Why? Your business needs and your audience’s interest will change over time. To stay head, you need to always be experimenting. That’s where creativity comes in. Use data to find your largest areas of opportunity—then try something new. Measure your results after the test using your core metrics, and continue to iterate.
Staying creative in a fast-paced, data-centric business can be difficult. At Socedo, we revamp our nurture programs every few months, but we mostly focus on the obvious areas, improving subject lines and adding new content. No wonder our open rates and click-through rates have been declining!
However, recently we’ve tried sending real-time emails based on social media triggers. For example, we sent an email to everyone in our database who Tweeted #INBOUND16 with some information about how Socedo integrates with HubSpot and encouraged them to stop by our booth if they were attending the conference. The emails have seen about a 45% open rate and 5% click-through rate. That’s far better than our usual nurtures. Now we can continue to experiment with more of these real-time emails.
4. Artificial Intelligence
If one theme ran true at INBOUND, it was that nobody has enough time. In his session “AI: How Robots are Changing the Way we Sell,” Knut Hellan, CTO at Companybook, discussed the use of artificial intelligence in the sales process. From lead scoring to automated emails, technology has the potential to make us more efficient—if we use it correctly.
Artificial intelligence is all about the data we feed it, as Knut is quick to point out. If you’re not measuring a prospect’s journey across every source, online and in-person, then you’re missing out on valuable information about the buying cycle. That’s why, at Socedo, we think adding social activities to lead records is crucial. If done correctly, we can use these touchpoints to reach out to prospects when they’re the most engaged, as well as build a better predictive model for buyer’s intent over time.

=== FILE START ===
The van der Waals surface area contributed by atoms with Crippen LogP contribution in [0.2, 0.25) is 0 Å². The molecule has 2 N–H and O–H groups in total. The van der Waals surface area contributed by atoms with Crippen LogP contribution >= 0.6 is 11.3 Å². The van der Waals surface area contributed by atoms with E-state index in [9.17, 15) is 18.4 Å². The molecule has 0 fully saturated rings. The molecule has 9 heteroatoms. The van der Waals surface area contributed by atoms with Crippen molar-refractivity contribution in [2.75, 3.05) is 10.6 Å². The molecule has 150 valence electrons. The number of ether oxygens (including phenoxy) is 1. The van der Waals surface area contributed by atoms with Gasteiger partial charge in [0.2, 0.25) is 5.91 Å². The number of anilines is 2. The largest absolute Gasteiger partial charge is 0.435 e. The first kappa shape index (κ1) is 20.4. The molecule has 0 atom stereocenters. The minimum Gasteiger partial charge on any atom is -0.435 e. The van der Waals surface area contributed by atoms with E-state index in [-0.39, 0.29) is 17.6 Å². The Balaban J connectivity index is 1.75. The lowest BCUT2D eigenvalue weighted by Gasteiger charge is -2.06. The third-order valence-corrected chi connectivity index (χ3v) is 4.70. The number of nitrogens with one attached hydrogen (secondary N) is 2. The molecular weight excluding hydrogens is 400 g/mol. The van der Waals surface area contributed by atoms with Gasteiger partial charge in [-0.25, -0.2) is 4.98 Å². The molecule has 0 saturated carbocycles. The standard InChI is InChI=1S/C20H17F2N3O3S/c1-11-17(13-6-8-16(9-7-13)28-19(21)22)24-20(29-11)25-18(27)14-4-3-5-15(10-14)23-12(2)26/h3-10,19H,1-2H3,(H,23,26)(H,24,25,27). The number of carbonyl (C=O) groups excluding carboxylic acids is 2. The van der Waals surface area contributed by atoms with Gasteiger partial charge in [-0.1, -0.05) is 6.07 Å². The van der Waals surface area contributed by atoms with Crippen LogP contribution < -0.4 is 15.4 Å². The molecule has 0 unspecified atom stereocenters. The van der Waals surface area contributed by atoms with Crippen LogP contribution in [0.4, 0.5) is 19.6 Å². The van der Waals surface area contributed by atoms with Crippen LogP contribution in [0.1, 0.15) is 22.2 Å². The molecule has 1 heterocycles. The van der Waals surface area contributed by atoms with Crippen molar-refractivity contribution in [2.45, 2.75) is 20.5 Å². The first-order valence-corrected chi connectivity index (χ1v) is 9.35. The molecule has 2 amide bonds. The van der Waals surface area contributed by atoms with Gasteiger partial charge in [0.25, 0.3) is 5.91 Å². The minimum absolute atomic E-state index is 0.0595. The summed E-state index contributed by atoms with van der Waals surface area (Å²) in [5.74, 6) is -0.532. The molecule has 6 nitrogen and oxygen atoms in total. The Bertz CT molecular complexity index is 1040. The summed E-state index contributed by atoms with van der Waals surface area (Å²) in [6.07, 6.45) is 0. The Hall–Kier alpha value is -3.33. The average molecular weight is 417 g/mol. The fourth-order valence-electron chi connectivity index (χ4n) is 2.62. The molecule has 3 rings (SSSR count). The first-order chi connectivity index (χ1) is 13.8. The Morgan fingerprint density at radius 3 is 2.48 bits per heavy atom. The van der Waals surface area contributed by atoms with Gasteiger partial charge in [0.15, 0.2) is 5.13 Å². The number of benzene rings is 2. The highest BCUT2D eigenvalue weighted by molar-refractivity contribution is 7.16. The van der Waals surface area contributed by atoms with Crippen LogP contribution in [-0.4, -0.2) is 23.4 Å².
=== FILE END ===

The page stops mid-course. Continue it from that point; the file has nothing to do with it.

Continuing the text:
5. Search is Everywhere
Dharmesh Shah, CTO and Founder of HubSpot, gave a future-looking keynote on Wednesday. He discussed many emerging trends in the marketing industry, but one that stood out was search marketing. Search has been around since practically the beginning of the consumer Internet, yet marketers are just beginning to grasp Google Analytics and SEO rankings. Unfortunately, the search industry is moving even faster.
Now Amazon and Facebook have their own search algorithms to find relevant products, posts, or friends. We can now even search for things while going about our own home, via voice command devices. Dharmesh believes search is becoming diversified, and the best brands will build a cross-platform strategy. The fundamentals haven’t changed—it’s all about keywords, and we know a thing or two about building out keyword lists. Now, however, we need to proactively find our prospects where they are, even before they find us, utilizing the power of their organic search.
It’s easy to take tactics back to the marketing team and spin up a few new campaigns, but Inbound doesn’t just belong to us marketers. It’s a strategy that affects the entire organization, from how we manage leads to how we track success. We can’t wait for next year’s INBOUND conference. Until then, we’ll be crafting more relevant messages, providing value through our content, and filling out pipeline with inbound leads.